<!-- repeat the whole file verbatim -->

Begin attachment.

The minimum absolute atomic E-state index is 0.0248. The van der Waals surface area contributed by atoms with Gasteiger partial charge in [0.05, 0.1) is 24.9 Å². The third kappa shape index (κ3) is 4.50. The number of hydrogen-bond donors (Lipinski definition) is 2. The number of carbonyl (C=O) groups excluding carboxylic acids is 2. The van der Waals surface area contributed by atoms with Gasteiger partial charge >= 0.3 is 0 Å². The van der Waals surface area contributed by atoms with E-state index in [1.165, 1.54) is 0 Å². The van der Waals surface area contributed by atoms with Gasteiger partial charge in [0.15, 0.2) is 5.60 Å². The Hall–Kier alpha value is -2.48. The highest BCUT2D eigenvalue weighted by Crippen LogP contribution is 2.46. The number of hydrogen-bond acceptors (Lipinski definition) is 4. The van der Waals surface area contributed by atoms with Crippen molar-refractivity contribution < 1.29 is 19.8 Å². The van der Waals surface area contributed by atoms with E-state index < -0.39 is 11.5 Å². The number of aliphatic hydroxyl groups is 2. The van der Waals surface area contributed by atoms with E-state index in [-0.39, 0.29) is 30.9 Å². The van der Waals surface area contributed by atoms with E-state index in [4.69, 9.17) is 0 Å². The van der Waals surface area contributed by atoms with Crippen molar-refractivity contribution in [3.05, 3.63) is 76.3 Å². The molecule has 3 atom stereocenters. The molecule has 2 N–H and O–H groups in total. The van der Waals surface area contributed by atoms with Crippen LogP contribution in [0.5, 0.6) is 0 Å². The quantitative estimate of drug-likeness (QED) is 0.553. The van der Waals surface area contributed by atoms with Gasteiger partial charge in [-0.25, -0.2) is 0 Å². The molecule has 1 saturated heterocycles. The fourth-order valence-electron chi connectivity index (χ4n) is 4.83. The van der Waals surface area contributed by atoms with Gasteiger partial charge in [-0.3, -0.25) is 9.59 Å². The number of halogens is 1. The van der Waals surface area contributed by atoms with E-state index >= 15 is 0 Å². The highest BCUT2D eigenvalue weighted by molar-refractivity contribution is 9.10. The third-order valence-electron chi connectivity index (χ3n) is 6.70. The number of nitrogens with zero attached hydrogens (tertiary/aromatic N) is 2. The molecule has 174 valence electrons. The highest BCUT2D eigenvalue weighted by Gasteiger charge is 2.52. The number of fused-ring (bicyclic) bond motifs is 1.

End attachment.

The minimum absolute atomic E-state index is 0.0248. The van der Waals surface area contributed by atoms with Gasteiger partial charge in [0.05, 0.1) is 24.9 Å². The third kappa shape index (κ3) is 4.50. The number of hydrogen-bond donors (Lipinski definition) is 2. The number of carbonyl (C=O) groups excluding carboxylic acids is 2. The van der Waals surface area contributed by atoms with Gasteiger partial charge >= 0.3 is 0 Å². The van der Waals surface area contributed by atoms with E-state index in [1.165, 1.54) is 0 Å². The van der Waals surface area contributed by atoms with Gasteiger partial charge in [0.15, 0.2) is 5.60 Å². The Hall–Kier alpha value is -2.48. The highest BCUT2D eigenvalue weighted by Crippen LogP contribution is 2.46. The number of hydrogen-bond acceptors (Lipinski definition) is 4. The van der Waals surface area contributed by atoms with Crippen molar-refractivity contribution < 1.29 is 19.8 Å². The van der Waals surface area contributed by atoms with E-state index < -0.39 is 11.5 Å². The number of aliphatic hydroxyl groups is 2. The van der Waals surface area contributed by atoms with E-state index in [-0.39, 0.29) is 30.9 Å². The van der Waals surface area contributed by atoms with E-state index in [4.69, 9.17) is 0 Å². The van der Waals surface area contributed by atoms with Crippen molar-refractivity contribution in [3.05, 3.63) is 76.3 Å². The molecule has 3 atom stereocenters. The molecule has 2 N–H and O–H groups in total. The van der Waals surface area contributed by atoms with Crippen LogP contribution in [0.5, 0.6) is 0 Å². The quantitative estimate of drug-likeness (QED) is 0.553. The van der Waals surface area contributed by atoms with Gasteiger partial charge in [-0.25, -0.2) is 0 Å². The molecule has 1 saturated heterocycles. The fourth-order valence-electron chi connectivity index (χ4n) is 4.83. The van der Waals surface area contributed by atoms with Gasteiger partial charge in [-0.3, -0.25) is 9.59 Å². The number of halogens is 1. The van der Waals surface area contributed by atoms with E-state index >= 15 is 0 Å². The highest BCUT2D eigenvalue weighted by molar-refractivity contribution is 9.10. The third-order valence-electron chi connectivity index (χ3n) is 6.70. The number of nitrogens with zero attached hydrogens (tertiary/aromatic N) is 2. The molecule has 174 valence electrons. The highest BCUT2D eigenvalue weighted by Gasteiger charge is 2.52. The number of fused-ring (bicyclic) bond motifs is 1.